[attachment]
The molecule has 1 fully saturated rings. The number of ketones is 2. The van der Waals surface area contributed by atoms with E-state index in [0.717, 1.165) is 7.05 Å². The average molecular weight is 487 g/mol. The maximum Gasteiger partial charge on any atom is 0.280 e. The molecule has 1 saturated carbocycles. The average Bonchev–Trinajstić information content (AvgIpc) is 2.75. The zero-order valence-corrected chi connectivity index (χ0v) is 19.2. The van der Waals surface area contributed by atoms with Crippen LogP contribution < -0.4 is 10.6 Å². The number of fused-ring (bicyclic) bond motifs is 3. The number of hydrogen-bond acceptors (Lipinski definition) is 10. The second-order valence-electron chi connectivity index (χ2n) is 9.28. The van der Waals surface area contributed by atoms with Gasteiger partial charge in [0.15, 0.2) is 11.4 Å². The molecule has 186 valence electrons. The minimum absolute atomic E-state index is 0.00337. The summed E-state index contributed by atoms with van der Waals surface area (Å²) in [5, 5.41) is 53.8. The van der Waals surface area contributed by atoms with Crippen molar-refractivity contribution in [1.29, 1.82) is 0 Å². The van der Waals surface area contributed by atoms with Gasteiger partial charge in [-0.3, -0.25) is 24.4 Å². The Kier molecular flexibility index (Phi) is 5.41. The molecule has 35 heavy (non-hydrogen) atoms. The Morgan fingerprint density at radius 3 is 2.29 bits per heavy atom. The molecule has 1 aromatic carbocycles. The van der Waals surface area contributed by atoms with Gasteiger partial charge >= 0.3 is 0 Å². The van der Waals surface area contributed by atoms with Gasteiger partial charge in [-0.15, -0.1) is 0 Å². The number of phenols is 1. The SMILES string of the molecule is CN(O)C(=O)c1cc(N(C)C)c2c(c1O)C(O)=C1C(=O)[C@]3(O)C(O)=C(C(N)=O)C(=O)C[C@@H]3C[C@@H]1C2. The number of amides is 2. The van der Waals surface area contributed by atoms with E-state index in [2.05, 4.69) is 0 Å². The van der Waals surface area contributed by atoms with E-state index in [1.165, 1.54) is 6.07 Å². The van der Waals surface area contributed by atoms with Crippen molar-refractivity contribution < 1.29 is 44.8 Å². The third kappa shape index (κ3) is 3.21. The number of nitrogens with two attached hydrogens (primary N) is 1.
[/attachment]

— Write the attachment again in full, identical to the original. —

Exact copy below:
The molecule has 1 fully saturated rings. The number of ketones is 2. The van der Waals surface area contributed by atoms with E-state index in [0.717, 1.165) is 7.05 Å². The average molecular weight is 487 g/mol. The maximum Gasteiger partial charge on any atom is 0.280 e. The molecule has 1 saturated carbocycles. The average Bonchev–Trinajstić information content (AvgIpc) is 2.75. The zero-order valence-corrected chi connectivity index (χ0v) is 19.2. The van der Waals surface area contributed by atoms with Crippen LogP contribution < -0.4 is 10.6 Å². The number of fused-ring (bicyclic) bond motifs is 3. The number of hydrogen-bond acceptors (Lipinski definition) is 10. The second-order valence-electron chi connectivity index (χ2n) is 9.28. The van der Waals surface area contributed by atoms with Gasteiger partial charge in [0.15, 0.2) is 11.4 Å². The molecule has 186 valence electrons. The minimum absolute atomic E-state index is 0.00337. The summed E-state index contributed by atoms with van der Waals surface area (Å²) in [5, 5.41) is 53.8. The van der Waals surface area contributed by atoms with Crippen molar-refractivity contribution in [1.29, 1.82) is 0 Å². The van der Waals surface area contributed by atoms with Gasteiger partial charge in [-0.3, -0.25) is 24.4 Å². The Kier molecular flexibility index (Phi) is 5.41. The molecule has 35 heavy (non-hydrogen) atoms. The Morgan fingerprint density at radius 3 is 2.29 bits per heavy atom. The molecule has 1 aromatic carbocycles. The van der Waals surface area contributed by atoms with Gasteiger partial charge >= 0.3 is 0 Å². The van der Waals surface area contributed by atoms with Gasteiger partial charge in [-0.15, -0.1) is 0 Å². The number of phenols is 1. The SMILES string of the molecule is CN(O)C(=O)c1cc(N(C)C)c2c(c1O)C(O)=C1C(=O)[C@]3(O)C(O)=C(C(N)=O)C(=O)C[C@@H]3C[C@@H]1C2. The number of amides is 2. The van der Waals surface area contributed by atoms with E-state index in [2.05, 4.69) is 0 Å². The van der Waals surface area contributed by atoms with E-state index in [1.165, 1.54) is 6.07 Å². The van der Waals surface area contributed by atoms with Crippen molar-refractivity contribution < 1.29 is 44.8 Å². The third kappa shape index (κ3) is 3.21. The number of nitrogens with two attached hydrogens (primary N) is 1.